Music is a good refuge, and more than a refuge. It’s a wonderful part of life in general. In my new apartment, my upstairs neighbor asked me to let her know if her piano playing disturbed me. For some reason, I assumed she had a keyboard, but when I heard the music, it sounded for all the world like a real piano. I asked her about it, and it is a piano. It’s not at all bothersome, and she seems to be quite accomplished. It’s an especially lovely way to hear the faint sound of Christmas carols.

        1. It’s especially nice that she’s considerate enough to play mostly in the afternoon, and never past about 8 p.m. And it really is faint — sometimes, fainter than I’d like.

          1. Before my step brother moved out he played piano in the room above mine. I loved it. Now he composes wonderful music and has some cd’s out!

  6. As always Linda, they way you weave a story makes it personal as well as informative.

    I can’t say that I’ve ever noticed this carol before, but the tune seems familiar.

    As a lead up to Christmas this was a beautiful “Seasons Greetings”. Let me return it with this…

    May you have a Merry Christmas and a Happy New Year!

    1. We may not always get a Christmas ‘miracle’ drifting down from the skies, but we always can have the music. I’m glad you enjoyed it, and the bit of its history that I found. A Merry Christmas to you and yours — at least the kids will be able to be out and about, and who knows? Even the adults may do a little porch-sitting; the weather’s going to be perfect for it. I may make a visit to the refuge, to see how the celebrations are going down there!

  7. I enjoyed listening to the carol – not one I’ve ever heard before. I do like the idea of a ‘Kingfisher’s Carol’. Merry Christmas and a very happy New Year to you!

    1. So many of our most familiar ‘old’ carols are rooted in England, but I’ve found many that are equally appealing from other cultures, like this one. I’m happy to have introduced you to something new, and I’m glad you enjoyed it.

      Speaking of being introduced to something new — I was at our local plant nursery yesterday, and guess what I found blooming? A whole table of those spidery, ‘spooky’ fringed dianthus that you showed in your blog. I’d never seen them here before. I may not have been aware of them until you posted the photo. Anyway, they’re beautiful, and blooming like crazy right now. Apparently they thrive as a winter plant here, so I may pick up one or two, pot them, and take a photo for you!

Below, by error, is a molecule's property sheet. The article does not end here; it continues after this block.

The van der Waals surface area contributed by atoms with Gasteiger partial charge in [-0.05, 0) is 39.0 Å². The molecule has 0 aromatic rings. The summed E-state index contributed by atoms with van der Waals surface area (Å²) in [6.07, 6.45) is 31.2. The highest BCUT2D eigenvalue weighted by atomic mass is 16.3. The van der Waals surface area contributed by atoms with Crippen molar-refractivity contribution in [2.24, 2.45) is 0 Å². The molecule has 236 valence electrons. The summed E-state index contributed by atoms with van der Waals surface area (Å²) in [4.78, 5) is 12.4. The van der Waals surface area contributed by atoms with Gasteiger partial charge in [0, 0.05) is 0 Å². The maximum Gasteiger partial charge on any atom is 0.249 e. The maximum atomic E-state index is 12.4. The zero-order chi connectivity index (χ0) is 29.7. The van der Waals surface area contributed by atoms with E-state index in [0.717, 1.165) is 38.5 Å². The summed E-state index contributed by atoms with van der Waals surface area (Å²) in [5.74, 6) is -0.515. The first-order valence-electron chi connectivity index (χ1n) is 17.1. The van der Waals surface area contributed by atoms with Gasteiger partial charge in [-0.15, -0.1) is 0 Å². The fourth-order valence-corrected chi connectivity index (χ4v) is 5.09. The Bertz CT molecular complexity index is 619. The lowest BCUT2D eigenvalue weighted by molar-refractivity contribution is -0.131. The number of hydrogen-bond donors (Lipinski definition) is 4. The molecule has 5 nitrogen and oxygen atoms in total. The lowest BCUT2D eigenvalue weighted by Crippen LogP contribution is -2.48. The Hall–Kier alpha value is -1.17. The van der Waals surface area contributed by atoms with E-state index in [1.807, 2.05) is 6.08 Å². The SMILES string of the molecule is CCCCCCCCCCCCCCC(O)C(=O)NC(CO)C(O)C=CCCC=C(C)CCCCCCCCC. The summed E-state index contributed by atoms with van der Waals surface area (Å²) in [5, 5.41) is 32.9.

Merry Christmas!

    1. The kingfishers we have here don’t sound particularly musical, but when I listened to some of the other species, it did seem as though someone could interpret their song this way. It is beautiful, and the melody’s surprisingly memorable. I caught myself whistling it yesterday.

        1. Well, at least that’s the good professor’s theory. My first response was, “Say, what?” but I found this article that explains his hypotheses. Whatever is or isn’t true about the connection, I just learned a good bit more than I knew about the Jacobites and Bonnie Prince Charlie!

  8. Chipper and energetic, this Christmas carol is. I can see why its melody attracted your listening ear while grocery shopping. Your photo of the kingfisher is amazing. What vibrant colors and keen focus. I wish you a deeply spiritual Christmas and an optimistic New Year. I am pretending that I live in England, where finally, the Brexit saga will be drawing to a close and where I have a strong leader. What a relief (at least to me) that the insidious Jeremy Corbyn will soon be gone from the face of British politics. Thank you, Linda, for providing the very best reading and photography in the blogosphere. You are an amazing woman. Cheers!

    1. I only wish the photo were mine. I wanted one of the species that the originators of the carol might have known, so instead of our belted kingfisher, I chose the Eurasian kingfisher. It’s a far more dramatic bird than ours, with those beautiful colors.

      I’m certainly looking forward to the new year. With a good bit of decision-making and decision-implementing out of the way, I’m anticipating more writing and more time to learn about photography. Both possibilities please me. Not only that, the weather people claim we’re going to have a somewhat typical winter, which means good working conditions, and that’s a nice thought, too.

      This is a season of celebration, and here’s another wonderful, celebratory song, this one for Hanukkah. More dreaming about the things we can be is all to the good.

      1. Thank you for this lovely upbeat expression of friendship. I’m so pleased that your decisions have been executed and you can now devote more of your time to the activities you choose. Merry Christmas to you dear Linda.

  9. I really enjoyed this thought-provoking post, Linda, as always. I love that a recording heard while grocery shopping was the kernel that got this going, because that’s how life is, especially if you’re curious and in love with life like you are. I googled and found a Spanish recording of it, and understand what you mean by the “light and rhythmic” element. I enjoyed your research too, and discoveries. As a birder, I was intrigued by the Kingfisher title and the onomatopoeic reference, which is why I decided to listen to the song. I know our local kingfisher, which I have heard hundreds of time with great appreciation, sounds more like “kek, kek, kek.” But that was the beauty of your post, as you said, a song that was “a collection of Spanish songs, printed in Italy” that ended “up at a Swedish university” which further prompted you from a random recording in the grocery store. Truly wonderful. Thank you so much.